Troubleshooting Active Directory Replication

Selecting a preferred bridgehead server, and other solutions to poor performance in Active Directory replication.

By Brien M. Posey | Posted Oct 30, 2000
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In the first three parts of this series, I explained the importance and techniques of breaking large organizations into sites for the purpose of Active Directory replication. As you've no doubt learned, a considerable amount of planning should go into dividing your network, because doing so can be complicated. As with any complicated process, things can and sometimes do go wrong. In this article, I'll discuss some techniques that you can use to troubleshoot Active Directory replication.

Choosing a Preferred Bridgehead Server

If replication seems slow, you can compensate by creating a preferred bridgehead server within each site. A bridgehead server is the replication point in each site. For example, if a site has four domain controllers, you don't want all four to try to replicate their individual copies of the Active Directory information to a foreign site. Doing so would result in excessive network traffic, because every domain controller in the organization would try to replicate its information to and from every other domain controller.

Instead of using such a chaotic technique, one domain controller in each site acts as a spokesman for all other domain controllers within the site. This domain controller is known as the bridgehead server. If a domain controller other than the bridgehead server needs to distribute Active Directory updates, it does so only within the local site. After the domain controllers within the site have been updated, the bridgehead server then replicates the changed information to the other sites. Only the bridgehead server can make contact with the other sites in the organization.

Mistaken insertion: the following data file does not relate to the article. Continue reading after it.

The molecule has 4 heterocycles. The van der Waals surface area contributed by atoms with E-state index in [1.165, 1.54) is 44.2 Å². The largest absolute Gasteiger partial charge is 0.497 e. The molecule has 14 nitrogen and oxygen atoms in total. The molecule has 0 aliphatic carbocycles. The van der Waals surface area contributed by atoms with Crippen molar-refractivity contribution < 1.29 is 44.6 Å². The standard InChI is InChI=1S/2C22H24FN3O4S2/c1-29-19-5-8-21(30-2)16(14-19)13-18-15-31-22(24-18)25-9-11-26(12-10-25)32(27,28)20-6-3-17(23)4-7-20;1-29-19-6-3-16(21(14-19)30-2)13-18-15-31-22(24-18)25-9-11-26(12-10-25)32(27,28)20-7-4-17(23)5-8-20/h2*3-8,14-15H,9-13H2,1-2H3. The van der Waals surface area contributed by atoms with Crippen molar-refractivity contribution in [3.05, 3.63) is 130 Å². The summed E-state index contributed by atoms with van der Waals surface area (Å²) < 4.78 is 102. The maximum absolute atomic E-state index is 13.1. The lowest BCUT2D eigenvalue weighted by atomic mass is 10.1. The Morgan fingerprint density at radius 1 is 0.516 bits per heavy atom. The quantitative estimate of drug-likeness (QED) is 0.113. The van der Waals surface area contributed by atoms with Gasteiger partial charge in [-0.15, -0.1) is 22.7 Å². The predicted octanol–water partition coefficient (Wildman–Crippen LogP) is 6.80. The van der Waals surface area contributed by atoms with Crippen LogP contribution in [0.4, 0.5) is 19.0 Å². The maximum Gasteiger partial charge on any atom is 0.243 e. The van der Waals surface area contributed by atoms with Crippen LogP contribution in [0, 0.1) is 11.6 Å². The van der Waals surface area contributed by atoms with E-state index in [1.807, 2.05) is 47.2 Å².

By the nature of the site structure, each site is automatically set up with a bridgehead server. However, the bridgehead server that Windows 2000 selects may not always be the best choice. Because it must handle all replication-related traffic and functions in addition to its normal workload, carefully consider which server should act as the bridgehead server in each site.

Ideally, the bridgehead server should have a relatively light workload and lots of bandwidth to spare. As long as the bridgehead server has plenty of processing power, memory, hard disk space, and bandwidth, the replication requests will be handled quickly and efficiently.

You can specify more than one preferred bridgehead server. Only one server in each site can actually function as the bridgehead server, but if you've listed multiple servers as preferred bridgehead servers, Windows 2000 will select the bridgehead server based on preference starting with the first server on the list. Should the first server on the list of preferred bridgehead servers fail, the second server on the list will be used. If all the servers on the list fail, or if you don't have any servers on the list, Windows 2000 will automatically designate one domain controller in each site as a bridgehead server.

To designate your preferred bridgehead server, follow these steps:

  1. Click Start and choose Programs|Administrative Tools|Active Directory Sites and Services.

  2. In the AD Sites and Services console, navigate through the tree and select the domain controller you want to make into the bridgehead server. Right-click on the server and select Properties from the resulting context menu.

  3. In the server's properties sheet, you'll see a list of transports available for directory replication. Select the transport protocol of choice and click Add. The transport protocol will move from its original location to the area that designates the server as a preferred bridgehead server for the listed protocols.

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